Peoples National Party welcomes resignation of Science and Technology minister

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Jamaica’s Opposition party, the People’s National Party (PNP) has welcomed Monday’s resignation of Dr Andrew Wheatley as Science and Technology Minister. But, the party warned that the resignation would not put to an end the controversy surrounding the corruption and nepotism at the state oil-refinery, Petrojam, as well as deepening controversy surrounding National Energy Solutions (NESOL) and the Universal Service Fund (USF).

Long Overdue

In a statement, the PNP said it welcomed “The long overdue removal of Dr Andrew Wheatley from the Cabinet of Jamaica.”

It urged criminal investigations by the Major Organized Crime and Anti-Corruption Agency, the Financial Investigations Division, the auditor general and Integrity Commission into the activities at Petrojam, NESOL, must be pursued to their final conclusions.

The party, which last weekend called for the sacking of the chairman of the Spectrum Management Authority, Trevor Forrest, said in its statement it wanted the “chips (to) fall where they may.”

The PNP said Forrest made a ”vulgar attempt” to improperly influence the Authority to hire former head of NESOL, Carolyn Warren who resigned from NESOL last week, after it was revealed that she had an undisclosed drug conviction dating back 25 years.

Prime Minister’s duty

The opposition party indicated the prime minister has a duty to ensure that these agencies receive the necessary resources to complete their investigations and provide their reports in a timely manner to the people of Jamaica.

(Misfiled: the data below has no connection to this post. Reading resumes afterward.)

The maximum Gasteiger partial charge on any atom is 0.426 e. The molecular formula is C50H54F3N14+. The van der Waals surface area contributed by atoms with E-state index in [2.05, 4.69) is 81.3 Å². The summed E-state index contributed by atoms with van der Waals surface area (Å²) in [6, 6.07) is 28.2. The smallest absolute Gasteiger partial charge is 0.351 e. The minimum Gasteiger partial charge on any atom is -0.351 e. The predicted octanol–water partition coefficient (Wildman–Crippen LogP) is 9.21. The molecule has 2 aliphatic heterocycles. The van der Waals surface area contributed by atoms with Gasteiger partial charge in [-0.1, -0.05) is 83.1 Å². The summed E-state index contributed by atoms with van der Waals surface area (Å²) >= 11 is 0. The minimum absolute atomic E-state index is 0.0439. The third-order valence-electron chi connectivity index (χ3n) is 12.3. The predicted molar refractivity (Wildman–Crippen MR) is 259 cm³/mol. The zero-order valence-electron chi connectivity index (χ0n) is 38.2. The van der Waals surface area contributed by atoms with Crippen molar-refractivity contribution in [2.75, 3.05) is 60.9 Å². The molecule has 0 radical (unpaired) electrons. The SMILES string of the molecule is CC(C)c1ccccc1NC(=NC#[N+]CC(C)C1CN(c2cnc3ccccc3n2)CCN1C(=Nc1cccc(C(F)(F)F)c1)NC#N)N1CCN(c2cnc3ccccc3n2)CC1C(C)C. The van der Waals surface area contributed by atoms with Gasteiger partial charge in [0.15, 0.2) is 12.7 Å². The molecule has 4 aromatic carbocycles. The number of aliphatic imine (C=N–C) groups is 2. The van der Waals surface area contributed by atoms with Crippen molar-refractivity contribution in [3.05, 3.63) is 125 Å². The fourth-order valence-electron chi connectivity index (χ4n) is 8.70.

Prime Minister Andrew Holness has not named a replacement for Wheatley even as the Office of the Prime Minister confirmed his resignation.

All too late

President of the Private Sector Organization of Jamaica (PSOJ), Howard Mitchell, also expressed the view that Wheatley’s resignation was welcomed, albeit too late.

“This is not the end; it is the beginning, and it should be used as an example of a point of departure for the wider society for us to understand that we cannot build a nation, we cannot have the development that we so badly need, and the growth, without all of us living by the rules, not only the public sector,” Mitchell said.

Professor Trevor Munroe, head of the National Integrity Action (NIA), said, “We regard his resignation as appropriate, but belated. It should have happened some time ago. It vindicates the tradition recently established and sustained by successive administrations to have ministers either resign or tender their resignations in a context such as we have in relation to Petrojam.”


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